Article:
EIK amphibious excavators have a well-established presence in the mining sector, helping mine operators and contractors tackle ongoing challenges related to dam tailing, dewatering, flooding, and more. Mining sites particularly in the tropical region have to endure months of reduced production and grueling operational challenges during the monsoon season each year. Each monsoon season can stretch up to a period of 5 months, and loss in productivity is hefty especially when the commodity price is on a bull run.

 

Consider the case of a mine site concentrating on crushed steam coal and other high-grade coal for industrial applications.  The open pit mine operation has to deal with the aftermath of annual flooding during the monsoon period. Due to the nature of the site and its surrounding terrain, deluges of waterborne debris such trees and logs from higher ground can flood the pit in a matter of hours. These unwanted debris, coupled with thick layers of mud, pose significant challenges in the dewatering process by clogging up the water pump, and frequent stoppage is necessary to service and maintain equipment. Simply put, the clearing process is slow and punishing.

 

Conventionally, the two most common methods are to deploy long reach excavators at the pit fringe, as well as to build temporary access trails. Both solutions are far from ideal. Long reach excavators can only clear up to 20m from the edge; constructing temporary access trails for excavators is time-consuming and costly due to the size of the pit,  and they have to be subsequently deconstructed. During this time, there are forty articulating trucks, twelve units of 80-ton class excavators, two 120-ton excavators, and five 50-ton excavators basically semi-idling.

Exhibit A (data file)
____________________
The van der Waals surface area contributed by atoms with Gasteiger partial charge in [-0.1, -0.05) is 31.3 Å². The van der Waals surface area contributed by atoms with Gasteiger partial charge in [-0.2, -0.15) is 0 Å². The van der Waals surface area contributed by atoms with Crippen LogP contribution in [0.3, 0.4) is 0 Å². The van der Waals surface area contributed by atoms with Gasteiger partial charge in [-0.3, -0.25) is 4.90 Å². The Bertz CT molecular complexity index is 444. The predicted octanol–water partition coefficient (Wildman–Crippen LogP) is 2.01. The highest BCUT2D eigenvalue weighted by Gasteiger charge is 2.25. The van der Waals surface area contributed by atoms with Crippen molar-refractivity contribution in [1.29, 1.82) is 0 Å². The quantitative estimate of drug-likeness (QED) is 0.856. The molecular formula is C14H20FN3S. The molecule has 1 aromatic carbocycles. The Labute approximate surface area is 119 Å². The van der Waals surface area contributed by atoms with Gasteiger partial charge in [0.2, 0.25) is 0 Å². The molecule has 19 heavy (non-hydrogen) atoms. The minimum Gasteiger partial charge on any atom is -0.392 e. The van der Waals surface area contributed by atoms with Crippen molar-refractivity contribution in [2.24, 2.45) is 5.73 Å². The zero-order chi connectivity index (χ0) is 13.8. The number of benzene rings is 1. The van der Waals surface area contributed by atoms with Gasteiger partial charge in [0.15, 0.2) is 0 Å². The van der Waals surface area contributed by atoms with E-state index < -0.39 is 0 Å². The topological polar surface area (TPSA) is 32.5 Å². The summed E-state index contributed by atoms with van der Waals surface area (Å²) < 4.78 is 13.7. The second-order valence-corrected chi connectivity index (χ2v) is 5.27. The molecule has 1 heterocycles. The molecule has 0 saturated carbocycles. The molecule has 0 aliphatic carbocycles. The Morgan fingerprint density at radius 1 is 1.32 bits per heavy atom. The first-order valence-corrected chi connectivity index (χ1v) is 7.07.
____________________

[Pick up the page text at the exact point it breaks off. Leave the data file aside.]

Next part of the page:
DX225 with EIK AM200 amphibious excavator clearing debris in pit.

In comparison, the use of the amphibious excavator in the clearing operation has proven to be extremely efficient. The large footprint of the pontoons create a very low ground pressure, enabling the amphibious excavator to maneuver unconstrained in very soft terrain. Thus, the entirety of the area can be accessed and cleared without any access trails. A standard crawler excavator would fail miserably in this regard.

                                                                           Standard crawler excavator sunk in a muddy pit.

The ‘Show’ Must Go On

The mine operator was convinced that the amphibious excavator is the most viable machine for such a scenario to date. No other solution in the past has come close to its efficiency. Mining industry is known for it cyclical trend, at the time this article is written, the demand for coal is on the rise. Mine operators are always in the race to outdo competing mine sites for efficiency to maximize profitability and the Return-On-Investment of capital equipment. With the help of the amphibious excavator, the ‘show’ can now go on regardless of season.

Patented Drive System

EIK’s patented ‘multi-synchronous direct drive’ system is credited for being the pivotal technology that positions us at the forefront of amphibious excavator products.  This paradigm shift in how modern amphibious machines are designed has won over the hearts of numerous customers, for both new and experienced amphibious excavator users.